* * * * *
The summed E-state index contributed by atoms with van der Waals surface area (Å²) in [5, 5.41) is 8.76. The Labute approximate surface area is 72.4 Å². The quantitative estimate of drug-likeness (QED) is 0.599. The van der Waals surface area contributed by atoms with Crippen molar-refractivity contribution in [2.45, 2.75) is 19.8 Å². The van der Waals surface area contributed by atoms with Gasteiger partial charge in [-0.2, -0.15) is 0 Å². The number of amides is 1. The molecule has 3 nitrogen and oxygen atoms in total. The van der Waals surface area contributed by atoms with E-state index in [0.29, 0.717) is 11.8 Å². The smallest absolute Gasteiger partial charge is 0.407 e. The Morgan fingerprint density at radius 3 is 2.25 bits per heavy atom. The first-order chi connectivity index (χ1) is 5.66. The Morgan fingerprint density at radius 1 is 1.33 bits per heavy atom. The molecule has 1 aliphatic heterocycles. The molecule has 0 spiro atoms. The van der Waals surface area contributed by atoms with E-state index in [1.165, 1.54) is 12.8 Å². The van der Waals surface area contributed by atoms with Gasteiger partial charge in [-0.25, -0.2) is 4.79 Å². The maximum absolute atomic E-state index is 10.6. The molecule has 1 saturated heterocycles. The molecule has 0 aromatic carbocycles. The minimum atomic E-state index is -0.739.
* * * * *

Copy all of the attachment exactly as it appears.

The summed E-state index contributed by atoms with van der Waals surface area (Å²) in [5, 5.41) is 8.76. The Labute approximate surface area is 72.4 Å². The quantitative estimate of drug-likeness (QED) is 0.599. The van der Waals surface area contributed by atoms with Crippen molar-refractivity contribution in [2.45, 2.75) is 19.8 Å². The van der Waals surface area contributed by atoms with Gasteiger partial charge in [-0.2, -0.15) is 0 Å². The number of amides is 1. The molecule has 3 nitrogen and oxygen atoms in total. The van der Waals surface area contributed by atoms with E-state index in [0.29, 0.717) is 11.8 Å². The smallest absolute Gasteiger partial charge is 0.407 e. The Morgan fingerprint density at radius 3 is 2.25 bits per heavy atom. The first-order chi connectivity index (χ1) is 5.66. The Morgan fingerprint density at radius 1 is 1.33 bits per heavy atom. The molecule has 1 aliphatic heterocycles. The molecule has 0 spiro atoms. The van der Waals surface area contributed by atoms with E-state index in [1.165, 1.54) is 12.8 Å². The van der Waals surface area contributed by atoms with Gasteiger partial charge in [-0.25, -0.2) is 4.79 Å². The maximum absolute atomic E-state index is 10.6. The molecule has 1 saturated heterocycles. The molecule has 0 aromatic carbocycles. The minimum atomic E-state index is -0.739.